Dragon Age: Asunder is the third novel set within the world of Dragon Age written by the video game’s lead writer David Gaider. Unlike those two prior works, Stolen Throne and The Calling, Asunder takes place about a year after the conclusion of Dragon Age II and almost ten years after The Warden’s triumph in Origins.
Asunder transports us to a new area of Thedas, the Orlesian Empire, with the action initially taking place within the region’s capital of Val Royeaux. Things start off at the White Spire home of the Orlesian Mage’s Circle, where we witness the latest in a series of murders. The investigation of those murders and the curious nature of the murderer are the initial threads that draw the book’s main characters together.
The political backdrop for the tale is introduced at a masked ball in the city where the guest of honour is none other than Justinia V, Divine of The Chantry. Guarding the Divine is the first of the novel’s trio of lead characters, Ser Evangeline, a Knight-Captain of The Templars, whose relationships form the human-scale core of the tale allowing us to better relate to the broader political environment.[drop2]The other two characters making up the trio are both mages within the local Circle, Rhys and Adrian. Long-time friends, and almost much more, Rhys has a unique insight into the murders taking place within the White Spire and Adrian has a fiery temperament, matching her shock of red curly hair, and is a vocal proponent of the mages gaining independence from their Templar overseers.
The murders bring the three together with suspicion falling on Rhys, leading to him being consigned to the Spire’s dungeon. However, he is granted a temporary release when events of greater import, as well as the appearance of some familiar faces from Origins, sees them all head deep into the Orlesian wastelands.
Their task is to attempt the rescue of a Tranquil, a mage stripped of their powers and emotions, who has been conducting experiments in an ancient Grey Warden fortress. What they discover there is a catalyst for dramatic political changes that set the scene for the third game.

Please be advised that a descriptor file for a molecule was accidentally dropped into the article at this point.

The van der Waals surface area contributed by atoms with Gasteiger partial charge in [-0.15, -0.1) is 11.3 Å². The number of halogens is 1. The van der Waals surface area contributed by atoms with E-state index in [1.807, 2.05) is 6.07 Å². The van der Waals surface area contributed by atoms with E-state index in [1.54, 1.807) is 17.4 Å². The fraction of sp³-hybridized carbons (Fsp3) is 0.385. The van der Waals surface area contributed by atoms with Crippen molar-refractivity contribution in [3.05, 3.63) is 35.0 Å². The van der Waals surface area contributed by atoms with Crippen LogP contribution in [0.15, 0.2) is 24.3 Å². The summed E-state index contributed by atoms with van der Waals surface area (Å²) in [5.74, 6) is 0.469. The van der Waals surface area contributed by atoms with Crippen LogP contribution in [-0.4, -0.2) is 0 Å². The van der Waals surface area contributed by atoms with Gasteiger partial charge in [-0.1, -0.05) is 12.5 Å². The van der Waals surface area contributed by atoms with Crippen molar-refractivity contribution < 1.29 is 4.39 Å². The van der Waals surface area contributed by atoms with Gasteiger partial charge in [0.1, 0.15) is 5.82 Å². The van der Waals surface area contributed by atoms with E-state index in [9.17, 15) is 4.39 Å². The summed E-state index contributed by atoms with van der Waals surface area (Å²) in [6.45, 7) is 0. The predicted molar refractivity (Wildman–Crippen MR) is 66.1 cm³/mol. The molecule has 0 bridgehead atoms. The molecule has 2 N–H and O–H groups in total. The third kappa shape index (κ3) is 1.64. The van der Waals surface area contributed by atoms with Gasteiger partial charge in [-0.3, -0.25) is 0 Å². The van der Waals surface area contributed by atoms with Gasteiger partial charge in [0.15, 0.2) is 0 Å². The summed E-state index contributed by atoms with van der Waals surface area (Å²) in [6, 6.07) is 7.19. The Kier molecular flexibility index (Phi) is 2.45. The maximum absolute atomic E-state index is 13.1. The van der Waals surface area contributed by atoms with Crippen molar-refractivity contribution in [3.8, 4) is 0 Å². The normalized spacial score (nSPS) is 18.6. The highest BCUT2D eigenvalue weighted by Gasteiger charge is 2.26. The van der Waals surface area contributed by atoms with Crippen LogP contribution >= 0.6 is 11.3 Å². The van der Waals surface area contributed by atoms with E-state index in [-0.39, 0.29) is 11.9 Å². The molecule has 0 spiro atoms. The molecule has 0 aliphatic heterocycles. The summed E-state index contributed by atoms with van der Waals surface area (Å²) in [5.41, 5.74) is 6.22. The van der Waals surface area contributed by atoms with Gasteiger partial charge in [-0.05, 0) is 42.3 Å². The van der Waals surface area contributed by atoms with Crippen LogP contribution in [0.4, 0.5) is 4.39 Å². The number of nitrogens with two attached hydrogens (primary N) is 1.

The fact that this novel, unlike the first two, takes place after the two games means that while it is the official story of the events in the world of Dragon Age it may differ in some key areas to the story that you have created through your actions in the games. In fact, at least one of the characters returning from Origins may not have even survived your adventure in Ferelden.
How much that will matter to you is of course down to you as an individual but if you are a fan of Dragon Age then there is a lot here to like. Aside from the returning characters you will learn more about Orlais and the internal politics of the Mage’s Circles. Not only do the Templars feature heavily but there’s also a good amount about the Seekers of Truth, who have previously only only via their interrogation of Varric that frames the story of Dragon Age II.
David Gaider’s writing makes for an easy, uncomplicated and entertaining read, though there are a couple of moments when it seems as if the narration has skipped a bit of exposition leading you to do a bit of a double-take as a reader. However, any confusion is momentary and resolved within a couple of paragraphs as people and events fall back into place.
The story is well paced; there aren’t any chapters or acts that seem to either out-stay their welcome or be needlessly rushed. That said the last half dozen or so chapters seemed to flash by as the story reached its crescendo, but that is far from a criticism. Rather it is a sign of how much I was enjoying the story and was eager to find out what would happen to all the principle characters.[boxout]For fans of the Dragon Age games and the fantasy world they exist within I can wholeheartedly recommend this book. The story shows the far-reaching implications of the events at the culmination of Dragon Age II, events that many players thought of little consequence given the narrow geographical focus of the game, and sets the political scene for Dragon Age 3. For that alone it may well be worthy of your time, far more so than the previous two novels.